Links 10/8/10

Molecule structure hope for HIV BBC

Flat pay turns IT workers into job seekers ComputerWorld

Goldman Forecasts U.S. Dollar Set for Sharp Decline Ed Harrison

Red Alert: Heading Into a Risk Off Mode? Bruce Krasting. I feel the same way, these moves are too extreme too fast.

Flawed Foreclosure Documents Thwart Home Sales New York Times. This is a pressure point that may force some sort of policy response sooner rather than later. If the problems are as serious as we believe (ie, they extend well beyond improper affidavits, which we regard as a symptom of much more serious failings), it isn’t just the foreclosure market that slows down, but also bank sales of owned real estate.

Exclusive Bombshell of Foreclosure Fraud – Full Deposition of TAMMIE LOU KAPUSTA Law Office of David J Stern 4ClosureFraud. This deposition is wild reading, and not in a good way.

Doubts Emerge Over BP’s Study Wall Street Journal

Hangin’ in there Jim Hamilton, Econbrowser

Is Japan Rolling into Recession? A Look at the Impact of China’s Policies Marshall Auerback, New Deal 2.0

Solving deleveraging puzzle will calm investors Gillian Tett

The impact of banking sector stability on the real economy Terhi Jokipii and Pierre Monnin, VoxEU

Federal Reserve Issues ‘Cease and Desist’ Order for HSBC North America Jesse

Australian bubble pornography John Hempton

Mortgage Bankers Association Strategic Default Daily Show

When others enter, the ECB exits Eurointelligence

Who Owns A.I.G. (a Continuing Story) Steven Davidoff, New York Times

Antldote du jour:

Picture 1

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  1. Ina Deaver

    OK, for once in my life, I don’t think that nuclear blast photo is hyperbole! Now THAT is a depo.

    If I remember correctly, knowingly prosecuting a debt on an active service member employed abroad is orange jumpsuit behavior, isn’t it? I’d have to look up the statute, and I’m entirely too lazy, but that is what I seem to remember.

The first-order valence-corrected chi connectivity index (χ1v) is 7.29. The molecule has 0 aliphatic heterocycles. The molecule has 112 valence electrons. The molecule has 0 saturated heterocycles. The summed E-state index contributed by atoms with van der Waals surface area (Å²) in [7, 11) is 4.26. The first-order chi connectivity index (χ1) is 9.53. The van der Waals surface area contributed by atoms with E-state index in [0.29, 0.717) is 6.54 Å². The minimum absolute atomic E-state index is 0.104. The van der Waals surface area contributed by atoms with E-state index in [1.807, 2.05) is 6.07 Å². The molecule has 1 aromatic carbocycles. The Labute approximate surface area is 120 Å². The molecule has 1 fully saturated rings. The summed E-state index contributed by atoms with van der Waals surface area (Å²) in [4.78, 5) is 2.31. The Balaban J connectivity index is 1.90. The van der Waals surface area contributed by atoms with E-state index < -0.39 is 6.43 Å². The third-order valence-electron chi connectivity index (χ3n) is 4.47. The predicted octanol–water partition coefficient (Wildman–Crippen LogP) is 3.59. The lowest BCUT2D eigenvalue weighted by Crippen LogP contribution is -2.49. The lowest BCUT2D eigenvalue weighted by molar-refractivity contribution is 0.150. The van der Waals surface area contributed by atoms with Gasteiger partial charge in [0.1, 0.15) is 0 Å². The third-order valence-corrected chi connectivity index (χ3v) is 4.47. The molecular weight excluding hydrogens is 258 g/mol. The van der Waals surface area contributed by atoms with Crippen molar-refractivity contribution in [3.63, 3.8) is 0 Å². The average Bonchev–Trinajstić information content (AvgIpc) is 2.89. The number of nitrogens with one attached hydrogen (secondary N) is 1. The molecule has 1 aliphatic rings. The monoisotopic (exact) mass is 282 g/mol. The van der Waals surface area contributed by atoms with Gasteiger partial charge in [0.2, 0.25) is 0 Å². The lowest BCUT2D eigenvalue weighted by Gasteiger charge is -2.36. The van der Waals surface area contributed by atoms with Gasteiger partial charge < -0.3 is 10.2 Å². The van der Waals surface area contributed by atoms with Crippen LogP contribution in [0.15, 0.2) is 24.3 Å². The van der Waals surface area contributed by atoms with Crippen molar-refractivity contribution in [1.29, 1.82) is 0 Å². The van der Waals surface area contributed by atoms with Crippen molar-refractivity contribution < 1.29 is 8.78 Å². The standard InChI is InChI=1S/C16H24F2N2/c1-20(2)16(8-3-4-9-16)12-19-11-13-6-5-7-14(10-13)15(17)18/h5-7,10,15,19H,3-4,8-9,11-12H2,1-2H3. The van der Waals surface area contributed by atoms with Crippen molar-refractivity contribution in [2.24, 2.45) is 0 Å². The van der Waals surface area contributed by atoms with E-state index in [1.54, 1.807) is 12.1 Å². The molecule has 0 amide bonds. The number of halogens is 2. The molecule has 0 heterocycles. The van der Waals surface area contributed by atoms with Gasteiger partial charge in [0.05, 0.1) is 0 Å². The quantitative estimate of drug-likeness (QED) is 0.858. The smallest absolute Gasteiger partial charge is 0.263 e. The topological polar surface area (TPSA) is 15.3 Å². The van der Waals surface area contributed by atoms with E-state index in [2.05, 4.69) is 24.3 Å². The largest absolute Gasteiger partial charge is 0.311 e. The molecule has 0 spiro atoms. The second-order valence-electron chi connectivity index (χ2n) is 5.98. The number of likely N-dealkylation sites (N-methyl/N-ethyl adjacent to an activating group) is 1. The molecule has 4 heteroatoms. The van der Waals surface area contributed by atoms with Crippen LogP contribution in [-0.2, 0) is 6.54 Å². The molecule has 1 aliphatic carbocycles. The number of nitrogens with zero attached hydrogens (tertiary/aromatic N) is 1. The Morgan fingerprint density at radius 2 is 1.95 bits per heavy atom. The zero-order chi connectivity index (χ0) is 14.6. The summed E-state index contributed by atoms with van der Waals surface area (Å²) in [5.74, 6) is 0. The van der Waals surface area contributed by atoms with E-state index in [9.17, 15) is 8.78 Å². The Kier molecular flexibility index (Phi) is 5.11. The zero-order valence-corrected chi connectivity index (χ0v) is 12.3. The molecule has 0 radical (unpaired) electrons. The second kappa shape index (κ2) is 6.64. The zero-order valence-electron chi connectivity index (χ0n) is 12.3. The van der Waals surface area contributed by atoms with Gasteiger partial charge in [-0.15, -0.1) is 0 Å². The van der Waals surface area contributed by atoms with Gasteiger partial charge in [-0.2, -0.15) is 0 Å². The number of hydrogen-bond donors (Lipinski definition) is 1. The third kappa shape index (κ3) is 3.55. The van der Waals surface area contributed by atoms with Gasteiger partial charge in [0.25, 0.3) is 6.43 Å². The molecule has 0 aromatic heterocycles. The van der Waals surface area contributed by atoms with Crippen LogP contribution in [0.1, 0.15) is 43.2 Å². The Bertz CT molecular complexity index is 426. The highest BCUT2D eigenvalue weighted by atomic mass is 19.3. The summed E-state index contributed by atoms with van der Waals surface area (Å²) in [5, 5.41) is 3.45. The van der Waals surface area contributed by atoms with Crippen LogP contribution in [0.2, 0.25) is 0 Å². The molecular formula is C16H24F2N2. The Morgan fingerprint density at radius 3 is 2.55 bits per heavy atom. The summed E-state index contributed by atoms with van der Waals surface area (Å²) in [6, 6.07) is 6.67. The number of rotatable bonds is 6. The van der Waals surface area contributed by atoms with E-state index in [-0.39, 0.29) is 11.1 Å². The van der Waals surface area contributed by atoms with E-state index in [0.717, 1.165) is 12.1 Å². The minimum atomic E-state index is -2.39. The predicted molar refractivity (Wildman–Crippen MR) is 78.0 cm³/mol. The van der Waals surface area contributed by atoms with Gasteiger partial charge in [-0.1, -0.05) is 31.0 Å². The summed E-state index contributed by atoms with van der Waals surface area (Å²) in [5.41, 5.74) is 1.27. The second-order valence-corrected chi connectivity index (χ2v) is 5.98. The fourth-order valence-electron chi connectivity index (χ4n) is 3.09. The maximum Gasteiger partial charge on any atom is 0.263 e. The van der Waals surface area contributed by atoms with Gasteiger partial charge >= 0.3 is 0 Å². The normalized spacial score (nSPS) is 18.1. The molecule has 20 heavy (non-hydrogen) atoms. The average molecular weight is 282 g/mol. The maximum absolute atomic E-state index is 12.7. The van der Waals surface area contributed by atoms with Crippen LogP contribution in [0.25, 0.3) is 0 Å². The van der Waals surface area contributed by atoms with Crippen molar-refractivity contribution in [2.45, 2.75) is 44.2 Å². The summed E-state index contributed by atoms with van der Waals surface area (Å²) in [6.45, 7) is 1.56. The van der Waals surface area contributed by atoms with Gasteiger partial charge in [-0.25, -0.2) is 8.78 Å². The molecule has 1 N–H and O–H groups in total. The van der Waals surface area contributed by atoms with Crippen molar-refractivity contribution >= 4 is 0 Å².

Yves, there was an article in the Washington Post this morning about little, local to NOVA MERS. They used the word “fraudulent,” but the whole thing seemed pretty sympathetic in tone. Seems that the main office for this madness is somewhere in Reston, VA.

  2. Neil D

    From the NY Times article on the foreclosure doc problem…

    “A delivery truck driver, Mr. Clark has gone through several rough years: his wife lost her banking job and they eventually separated; a vending business did not succeed; he fell behind on his home payments; and CitiMortgage rebuffed his efforts to restructure the mortgage.

    With the prospect of being tossed out of his house in a foreclosure of his own, Mr. Clark, 62, cobbled together $58,000 — most of it from his parents — and successfully bid on a house in North Fort Myers that was in foreclosure…

    “It’s been a rocky two years…” “It’s a dream house for me.” At least, it was. On Tuesday, Fannie suspended the deal. Mr. Clark said he did not know what to do. “I’m kind of hoping I have a place to live,” he said. “Now, who knows?”

    It is possible the foreclosure on his current house in nearby Cape Coral — he has a court hearing on Dec. 7 — will also become caught up in the current problems, but Mr. Clark said he was not pleased by the prospect of staying there any longer.

    “I’d rather just get on with it, get on with my life,” he said.

    I’m sure he does, but excuse me; WTF is this guy doing buying yet another house with money borrowed from his parents? Couldn’t he just rent for a while or use the $58K to catch up on his current house. Oy!

    1. Kevin de Bruxelles

      It’s called Buy and Bail and it certainly seems a very good strategy if your first loan is non-recourse.

      The article wasn’t clear but this guy probably is way underwater on his current home. For example he may have bought it for $250,000 and now its only worth $100,000. Throwing his parents $58 grand into this bottomless pit would be foolish. It is far better to just downsize and get a more modest priced house for which you are pretty certain the value will not go down that much more.

      But there is nothing wrong with renting either if his deal doesn’t work out. That’s called Bail and Rent. And if we look at their actions and ignore their words, the Mortgage Bankers Association highly reccommends this move.

  3. eh

    Goldman Forecasts U.S. Dollar Set for Sharp Decline

    In late Aug the euro was approx $1.26; now it is approx $1.39, a decline of 10.3%.

    From the link:

    The dollar will also weaken against the euro to as low as $1.55, according to Goldman.

    Which is a (further) decline of 11.5%.

    So from appearances GS missed half the move. Way to go.

    Caveat emptor etc.

    1. jest

      If anything, knowing those bastards, it’s probably time to buy the USD. Especially since gold is overbought right now.